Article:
Up to now, we've looked at a few examples where we have by

default assumed a normally distributed population.

Now, for many situations such as product characteristics, e.g.

the volume of water in these mineral water bottles could indeed

feasibly follow approximately a normal distribution

and it serves as a very reasonable model.

However, thinking back to the tail end of week two,

we introduced a few different families of

probability distributions such as the Bernoulli,

the Binomial, and the Poisson distributions,

and these clearly exhibit very different characteristics from the normal distribution.

So in this section, we're going to consider

a remarkable mathematical result known as the Central Limit Theorem or CLT, for short.

Now, what is this all about?

Well, recall when we had a normally distributed population,

we noted the sampling distribution of the sample mean x bar,

whereby x bar followed a normal distribution

with a mean of mu and a variance of sigma squared over

n. Such that these sampling distribution

would be centered on the true population mean mu.

So on average, the sample mean would correctly estimate the population mean.

And then there was some variation in the observed sample mean values.

However, that variation would reduce as we

increase the sample size n. So given there will be

many other situations in life where a normal distribution

could not reasonably be supposed or assumed,

then we can defer to the Central Limit Theorem.

Which says, with one or two minor technical caveats,

which we will gloss over here,

that when sampling from any non-normally distributed population,

then asymptotically, that's a big word.

This simply means as the sample size n tends to infinity i.e.

as the sample gets larger and larger and larger,

then the sampling distribution of x bar converges to

the same normal mu sigma squared over n distribution.

So I'd like us to consider one special application of the CLT results.

One which is very useful in opinion surveys,

for example opinion polls perhaps in the sort of political science sphere.

So let's imagine we have a population which follows a Bernoulli distribution.

Remember the Bernoulli distribution,

one of my personal favorites,

whereby we divide the population into successes and failures, ones and zeros.

Such that in any member of the Bernoulli family,

there is a proportion of successes in the population denoted by

some success probability parameter phi and the remaining failures denoted by zero,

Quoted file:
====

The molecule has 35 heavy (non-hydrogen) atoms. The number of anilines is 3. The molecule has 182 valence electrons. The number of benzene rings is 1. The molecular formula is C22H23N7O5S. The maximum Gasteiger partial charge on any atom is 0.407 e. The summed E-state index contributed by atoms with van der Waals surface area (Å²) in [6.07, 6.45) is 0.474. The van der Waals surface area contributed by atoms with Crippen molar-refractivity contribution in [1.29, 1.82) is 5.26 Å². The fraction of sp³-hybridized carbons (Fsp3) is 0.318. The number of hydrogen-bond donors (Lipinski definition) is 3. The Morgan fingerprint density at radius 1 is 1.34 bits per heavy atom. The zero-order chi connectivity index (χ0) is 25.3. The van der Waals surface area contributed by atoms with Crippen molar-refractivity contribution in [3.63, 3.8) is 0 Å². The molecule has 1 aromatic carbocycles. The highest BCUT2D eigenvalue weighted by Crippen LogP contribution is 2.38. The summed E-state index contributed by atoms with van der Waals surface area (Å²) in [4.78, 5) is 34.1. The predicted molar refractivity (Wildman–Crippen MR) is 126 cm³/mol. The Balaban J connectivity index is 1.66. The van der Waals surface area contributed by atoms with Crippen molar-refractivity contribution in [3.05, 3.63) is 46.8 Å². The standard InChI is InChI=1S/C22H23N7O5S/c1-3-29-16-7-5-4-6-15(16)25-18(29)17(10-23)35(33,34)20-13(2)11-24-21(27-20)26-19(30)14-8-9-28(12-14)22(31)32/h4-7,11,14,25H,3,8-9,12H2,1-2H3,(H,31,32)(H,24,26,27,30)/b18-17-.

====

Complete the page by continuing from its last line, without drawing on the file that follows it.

we would say occur with probability one minus phi.

So, here we have a two point probability distribution

whereby if we were to draw a sample from this population,

then each time we would either get a success coded as one or a failure coded as zero.

Therefore, our entire sample dataset was simply consists of all of the ones

and zeros reflecting the number of successes and failures we observed respectively.

So this is very different from a continuous smooth normal distribution.

But there is one way we can usefully apply the Central Limit Theorem.

So what is this saying?

So, let's take a very simple example and consider a sample of size five.

So n equal to five drawn from this Bernoulli distribution.

Such that we are doing some opinion polling.

I'm asking people whether they intend to vote for

the governing party or some other party.

So even though there could be multiple parties in this democracy,

it's very easy to reduce this to a dichotomy.

We could say you're voting for the governing party or some other party which means

all of the opposition parties and we don't need to make a distinction between them.

So let's imagine of the people randomly selected.

And suppose they are giving us honest answers so there's no response bias.

And they all give us an answer,

hence there is no non-response bias.

Let's say the first person says,

no, I will not vote for the governing party,

we will denote this as a failure and record this as an observation of zero.

The second person says, yes I will,

an observed value of one.

The third person says, yes I will.

The fourth person says,

no I won't, so a failure at zero.

And let's say the final person says,

yes I will, and hence we get a one.

So our pattern of observations would be a failure, a success,

success, failure, success denoted by zero,

one, one, zero, and one.

So let's imagine now we'd like to take the sample mean of all observations.

Well, here we learn back in our earlier work on descriptive statistics,

that to calculate the sample mean we just add up all of

the observations and divide by the number of observations.

Well, we have no need to deviate from that principle here.

So we simply add up our data values.

So zero plus one plus one plus zero plus one gives us

a grand total of three divided by our sample size n five.

So three over five gives us a value of nought point six.

So here we have calculated the sample mean.